The department of agricultural chemistry which has been most largely developed of late years is that connected with the problems of manuring. It is, from a practical point of view, of most value. It is some considerable time since we have recognised that the only three ingredients it is, as a rule, expedient to apply as artificial manures, are nitrogen, phosphoric acid, and potash. The nature, mode of action of the different compounds, and properties of these three substances, and their comparative influence in fostering plant-growth, together with the economic question of which form is, under various circumstances, the most economical for the farmer to use, have together given rise to a large number of "field" and "pot" experiments. As the principles underlying this practice form the subject of the following treatise, any further discussion of the question must be left to the following chapters.

Note.—The reader interested in the historical development of agricultural chemistry is referred to Sir J. H. Gilbert's Presidential Address to the Chemical Section of the British Association, 1880.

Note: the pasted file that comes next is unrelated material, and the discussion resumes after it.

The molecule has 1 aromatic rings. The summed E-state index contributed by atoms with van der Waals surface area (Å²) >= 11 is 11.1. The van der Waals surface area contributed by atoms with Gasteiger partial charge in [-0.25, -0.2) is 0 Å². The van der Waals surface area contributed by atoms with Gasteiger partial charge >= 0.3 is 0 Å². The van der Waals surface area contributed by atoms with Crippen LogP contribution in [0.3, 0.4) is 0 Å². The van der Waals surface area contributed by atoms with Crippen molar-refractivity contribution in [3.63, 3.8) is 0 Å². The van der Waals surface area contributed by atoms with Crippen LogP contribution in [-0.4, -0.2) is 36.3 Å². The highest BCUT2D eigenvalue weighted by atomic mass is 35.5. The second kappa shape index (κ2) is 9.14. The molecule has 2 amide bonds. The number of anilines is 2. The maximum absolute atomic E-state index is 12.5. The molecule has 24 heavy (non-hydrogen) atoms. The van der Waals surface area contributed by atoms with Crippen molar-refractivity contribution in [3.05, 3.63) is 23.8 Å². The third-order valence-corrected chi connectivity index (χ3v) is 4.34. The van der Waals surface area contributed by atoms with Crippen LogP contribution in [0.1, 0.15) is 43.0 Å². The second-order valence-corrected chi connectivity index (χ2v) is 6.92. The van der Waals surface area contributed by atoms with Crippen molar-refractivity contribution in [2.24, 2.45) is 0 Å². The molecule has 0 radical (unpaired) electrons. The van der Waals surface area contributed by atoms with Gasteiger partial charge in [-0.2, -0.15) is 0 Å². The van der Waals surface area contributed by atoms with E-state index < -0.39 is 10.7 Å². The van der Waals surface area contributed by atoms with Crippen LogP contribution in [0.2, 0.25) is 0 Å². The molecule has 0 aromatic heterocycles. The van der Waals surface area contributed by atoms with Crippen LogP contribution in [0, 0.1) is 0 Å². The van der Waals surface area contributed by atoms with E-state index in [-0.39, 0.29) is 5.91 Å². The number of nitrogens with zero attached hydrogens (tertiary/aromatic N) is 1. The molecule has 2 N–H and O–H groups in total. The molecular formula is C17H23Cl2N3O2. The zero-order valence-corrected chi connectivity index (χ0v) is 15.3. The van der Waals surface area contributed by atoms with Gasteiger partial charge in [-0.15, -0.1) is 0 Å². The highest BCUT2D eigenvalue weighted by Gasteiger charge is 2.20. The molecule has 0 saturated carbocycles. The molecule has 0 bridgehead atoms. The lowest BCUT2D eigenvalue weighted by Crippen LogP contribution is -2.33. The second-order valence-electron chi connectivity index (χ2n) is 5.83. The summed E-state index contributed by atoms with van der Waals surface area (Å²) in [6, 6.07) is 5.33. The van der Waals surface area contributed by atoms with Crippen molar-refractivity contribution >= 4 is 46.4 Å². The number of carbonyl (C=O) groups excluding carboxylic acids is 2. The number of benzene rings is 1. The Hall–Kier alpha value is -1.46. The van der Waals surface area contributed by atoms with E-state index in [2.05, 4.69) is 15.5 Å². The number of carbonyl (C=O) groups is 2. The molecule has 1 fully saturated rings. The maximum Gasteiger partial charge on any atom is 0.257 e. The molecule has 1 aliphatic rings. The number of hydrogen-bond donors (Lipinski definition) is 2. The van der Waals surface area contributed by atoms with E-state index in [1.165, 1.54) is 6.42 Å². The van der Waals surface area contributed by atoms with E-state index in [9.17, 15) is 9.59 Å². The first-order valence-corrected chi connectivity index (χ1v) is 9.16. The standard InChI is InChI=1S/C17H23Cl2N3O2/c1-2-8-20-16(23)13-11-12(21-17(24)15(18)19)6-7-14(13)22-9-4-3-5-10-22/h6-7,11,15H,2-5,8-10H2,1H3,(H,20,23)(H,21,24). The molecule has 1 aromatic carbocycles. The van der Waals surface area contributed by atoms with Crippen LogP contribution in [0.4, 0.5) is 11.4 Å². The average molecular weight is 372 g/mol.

[1] The History of the Chemical Elements. By Sir Henry E. Roscoe, F.R.S. (Wm. Collins, Sons, & Co.)

[2] Van Helmont's science was, however, of an extremely rudimentary nature, as may be evidenced by the belief he entertained that the smells which arise from the bottom of morasses produce frogs, slugs, leeches, and other things; as well as by the following recipe which he gave for the production of a pot of mice: "Press a dirty shirt into the orifice of a vessel containing a little corn, after about twenty-one days the ferment proceeding from the dirty shirt, modified by the odour of the corn, effects a transmutation of the wheat into mice." The crowning point in this recipe, however, lay in the fact that he asserted that he had himself witnessed the fact, and, as an interesting and corroborative detail, he added that the mice were born full-grown. See 'Louis Pasteur: His Life and Labours.' By his Son-in-law. Translated by Lady Claud Hamilton. (Longmans, Green, & Co.) P. 89.